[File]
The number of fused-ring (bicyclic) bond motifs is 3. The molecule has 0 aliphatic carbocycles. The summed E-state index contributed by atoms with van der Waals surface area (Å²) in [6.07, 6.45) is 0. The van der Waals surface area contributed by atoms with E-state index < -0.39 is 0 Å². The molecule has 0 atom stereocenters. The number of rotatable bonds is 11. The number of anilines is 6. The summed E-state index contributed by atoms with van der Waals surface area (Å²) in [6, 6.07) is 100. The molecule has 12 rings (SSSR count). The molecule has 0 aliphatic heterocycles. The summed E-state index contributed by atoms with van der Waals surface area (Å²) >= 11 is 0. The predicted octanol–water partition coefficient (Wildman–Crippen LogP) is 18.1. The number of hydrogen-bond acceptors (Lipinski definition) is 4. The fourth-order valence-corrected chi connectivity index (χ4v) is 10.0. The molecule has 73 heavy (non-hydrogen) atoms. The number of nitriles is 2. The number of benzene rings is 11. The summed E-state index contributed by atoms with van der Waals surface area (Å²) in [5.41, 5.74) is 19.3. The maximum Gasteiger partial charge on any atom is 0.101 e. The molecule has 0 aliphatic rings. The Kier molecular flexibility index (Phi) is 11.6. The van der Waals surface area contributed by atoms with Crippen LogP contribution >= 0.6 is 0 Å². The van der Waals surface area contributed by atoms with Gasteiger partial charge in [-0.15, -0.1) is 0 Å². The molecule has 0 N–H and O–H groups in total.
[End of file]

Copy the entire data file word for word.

The number of fused-ring (bicyclic) bond motifs is 3. The molecule has 0 aliphatic carbocycles. The summed E-state index contributed by atoms with van der Waals surface area (Å²) in [6.07, 6.45) is 0. The van der Waals surface area contributed by atoms with E-state index < -0.39 is 0 Å². The molecule has 0 atom stereocenters. The number of rotatable bonds is 11. The number of anilines is 6. The summed E-state index contributed by atoms with van der Waals surface area (Å²) in [6, 6.07) is 100. The molecule has 12 rings (SSSR count). The molecule has 0 aliphatic heterocycles. The summed E-state index contributed by atoms with van der Waals surface area (Å²) >= 11 is 0. The predicted octanol–water partition coefficient (Wildman–Crippen LogP) is 18.1. The number of hydrogen-bond acceptors (Lipinski definition) is 4. The fourth-order valence-corrected chi connectivity index (χ4v) is 10.0. The molecule has 73 heavy (non-hydrogen) atoms. The number of nitriles is 2. The number of benzene rings is 11. The summed E-state index contributed by atoms with van der Waals surface area (Å²) in [5.41, 5.74) is 19.3. The maximum Gasteiger partial charge on any atom is 0.101 e. The molecule has 0 aliphatic rings. The Kier molecular flexibility index (Phi) is 11.6. The van der Waals surface area contributed by atoms with Crippen LogP contribution >= 0.6 is 0 Å². The van der Waals surface area contributed by atoms with Gasteiger partial charge in [-0.15, -0.1) is 0 Å². The molecule has 0 N–H and O–H groups in total.